Empowering medical research through investment in technology.

The Medical Technology Industry

Medical technology plays a vital role in delivering safe, effective, and high-quality health care. The industry has developed life-saving and life-enhancing products such as pacemakers, artificial joints, drug-eluting stents, and laparoscopic devices for minimally invasive surgery. Innovations such as micro miniature and remote surgery techniques, DNA-based diagnostics, tissue-engineered organs, life science technologies and biologics are poised to further enhance quality of care. Medical innovation has great potential to synthesize advances in the sciences, bioengineering, biomaterials and genomics to develop technologies that will extend our ability to prevent, diagnose, and treat disease. Further advances will address the world’s current health care challenges, including treating and responding to outbreaks of new infectious diseases, biodefense, and meeting health needs in underdeveloped areas.

The medical technology industry invests heavily in research and development, driven by constant innovation and short product life cycles. The bulk of R&D spending for medical devices and diagnostics comes from private sources.  The industry spends approximately 11% percent of its sales on R&D, higher than any industry except that for pharmaceuticals. Small companies, including many start-ups and highly innovative firms, spend an excess of 300 percent of their revenue on R&D.

Adequate financing is critical to the successful development and commercialization of medical technology. Start-up companies are particularly dependent on capital financing prior to achieving a viable revenue stream. Venture Capital plays a major role in providing early financing.  In the first quarter of 2009, the Life Sciences sector (Biotechnology and Medical Devices combined) experienced a 40 percent decline, from 2008, in terms of dollars and a 31 percent drop in deals with $989 million going into 133 rounds. Investment in Biotechnology fell 46 percent to $577 million in the quarter, while Medical Device investments fell 27 percent to $412 million. Investments in Life Sciences companies represented 33 percent of all investment dollars and 24 percent of all deals in the first quarter, which is in line with historical norms. 

From July, 2007 through 2008,  there were  no fewer than 16  M&A deals carrying a price tag in excess of $1 billion, along with a plethora of other, nine-figure deals. Total M&A activity in 2008 exceeded 20 billion dollars  The IPO market has seen no Medical Technology deals in 2009 and only one med-tech deal in 2008. The med-tech IPO market was strong in 2007, continuing an upward trend seen in 2006 following the significant slump experienced in 2005. There were 38 IPO filings in 2007, 28 of them completed, compared to the 22 IPOs filed and completed in 2006. There were just 14 IPOs in the med-tech arena in 2005.

In total, med-tech and med-tech related firms raised about $2.5 billion in 2007. That compares to a little more than $1 billion raised by the 22 companies reported on in 2006.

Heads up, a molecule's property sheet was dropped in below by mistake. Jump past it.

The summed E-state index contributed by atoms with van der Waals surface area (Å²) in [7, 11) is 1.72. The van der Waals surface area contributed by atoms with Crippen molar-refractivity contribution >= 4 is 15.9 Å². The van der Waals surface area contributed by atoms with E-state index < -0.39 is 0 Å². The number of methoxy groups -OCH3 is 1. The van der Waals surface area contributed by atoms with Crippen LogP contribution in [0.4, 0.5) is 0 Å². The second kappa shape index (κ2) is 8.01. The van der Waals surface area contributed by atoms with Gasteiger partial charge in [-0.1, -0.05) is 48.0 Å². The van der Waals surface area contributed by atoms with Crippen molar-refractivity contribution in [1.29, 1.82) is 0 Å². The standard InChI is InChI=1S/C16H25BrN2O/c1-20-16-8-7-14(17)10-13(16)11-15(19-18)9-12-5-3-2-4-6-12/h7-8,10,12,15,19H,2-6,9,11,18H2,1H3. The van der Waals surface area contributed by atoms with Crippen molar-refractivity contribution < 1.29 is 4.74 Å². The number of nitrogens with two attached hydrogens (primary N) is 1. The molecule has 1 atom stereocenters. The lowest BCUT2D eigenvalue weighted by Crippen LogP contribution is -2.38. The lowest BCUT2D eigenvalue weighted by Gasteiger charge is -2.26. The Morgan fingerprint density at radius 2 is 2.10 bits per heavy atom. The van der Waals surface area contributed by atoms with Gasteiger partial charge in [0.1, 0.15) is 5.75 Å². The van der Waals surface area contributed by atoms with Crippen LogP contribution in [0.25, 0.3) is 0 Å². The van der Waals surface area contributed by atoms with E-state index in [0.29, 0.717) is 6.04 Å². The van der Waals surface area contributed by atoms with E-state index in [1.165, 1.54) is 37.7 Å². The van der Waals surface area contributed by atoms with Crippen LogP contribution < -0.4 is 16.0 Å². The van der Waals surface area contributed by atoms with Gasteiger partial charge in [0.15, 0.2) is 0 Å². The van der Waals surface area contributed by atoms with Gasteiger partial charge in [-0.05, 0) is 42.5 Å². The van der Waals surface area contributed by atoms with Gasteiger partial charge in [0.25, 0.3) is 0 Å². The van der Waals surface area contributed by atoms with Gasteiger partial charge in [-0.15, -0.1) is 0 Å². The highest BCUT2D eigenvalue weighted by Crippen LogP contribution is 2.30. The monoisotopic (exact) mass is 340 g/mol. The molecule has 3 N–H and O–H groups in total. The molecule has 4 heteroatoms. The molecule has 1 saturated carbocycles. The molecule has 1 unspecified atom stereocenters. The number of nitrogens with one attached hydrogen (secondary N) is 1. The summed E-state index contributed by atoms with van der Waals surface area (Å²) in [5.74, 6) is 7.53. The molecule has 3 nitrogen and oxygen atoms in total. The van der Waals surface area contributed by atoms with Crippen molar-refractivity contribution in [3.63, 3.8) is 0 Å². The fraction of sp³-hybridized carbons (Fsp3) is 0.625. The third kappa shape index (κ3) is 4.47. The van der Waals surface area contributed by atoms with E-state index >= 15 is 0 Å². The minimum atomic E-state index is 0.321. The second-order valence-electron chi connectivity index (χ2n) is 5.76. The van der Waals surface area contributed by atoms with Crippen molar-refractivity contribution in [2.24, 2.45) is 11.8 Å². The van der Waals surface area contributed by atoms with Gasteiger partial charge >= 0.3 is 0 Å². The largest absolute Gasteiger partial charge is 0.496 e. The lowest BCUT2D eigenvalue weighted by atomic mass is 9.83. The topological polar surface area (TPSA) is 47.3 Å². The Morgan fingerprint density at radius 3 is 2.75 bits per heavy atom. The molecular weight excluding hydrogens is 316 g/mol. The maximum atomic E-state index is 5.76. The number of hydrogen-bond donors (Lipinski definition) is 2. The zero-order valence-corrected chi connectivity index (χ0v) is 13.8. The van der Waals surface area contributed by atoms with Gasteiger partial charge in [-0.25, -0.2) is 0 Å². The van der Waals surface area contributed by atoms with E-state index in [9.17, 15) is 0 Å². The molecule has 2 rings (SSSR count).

The U.S. remains the global leader in innovation in medical technology. The U.S. medical technology industry is the largest producer of medical devices and diagnostics, with production estimated at $120 billion in 2008. Estimates for Life Science technology sales in 2008 are $200 Billion. Further, the U.S. is one of the world’s largest exporters of medical technology, selling to other countries an estimated $30 billion, or about a quarter of total U.S. production. Although the U.S. share of the growing world market declined during the 1980s due to slowed domestic growth, the U.S. share of the world market is currently about 45 percent. Other strengths of the U.S. medical technology market include:

  • Market growth of 15% per year
  • 30% of sales are generated from products that are less than two years old 
  • Medical technologies are less capital intensive and have an exit horizon that is much shorter ( three to five years) than that of pharmaceuticals and biotechnology 
  • Major medical technology companies do not develop new product lines; they aggressively buy smaller firms to fill out their product lines. 
  • 2008 average returns (multiple of investment) via Merger/Acquisition for medical technology were 3.8X compared to .9X 

The medical technology industry is not easy; in fact, seeding medical technology companies is as much a minefield as is investing in the information technology industry. Many of the operational issues necessary to success are esoteric. To avoid failure requires depth and breadth of understanding of markets, insurance reimbursement, U.S. and international patents, FDA and European standards, clinical efforts and results, and positioning. Further, those who wish to be in the field must have the respect of what is, in fact, a small community - - who know or know of one another - - and be able to operate within that community. This is a prerequisite to accessing those who drive the large players.

Ascent has the capability to distinguish from among investment possibilities and find those rare opportunities that can be successful in changing the ways in which serious health issues are addressed, not only benefiting mankind but also earning exceptional returns for investors.  Our vision is to grow a medical technology industry in the Middle East that will support global innovation, including that arising from the Middle East itself, and will enable the Middle East to diversify its industries in order to become less dependent on oil and foster job creation, and in so doing, provide exceptional returns to investors.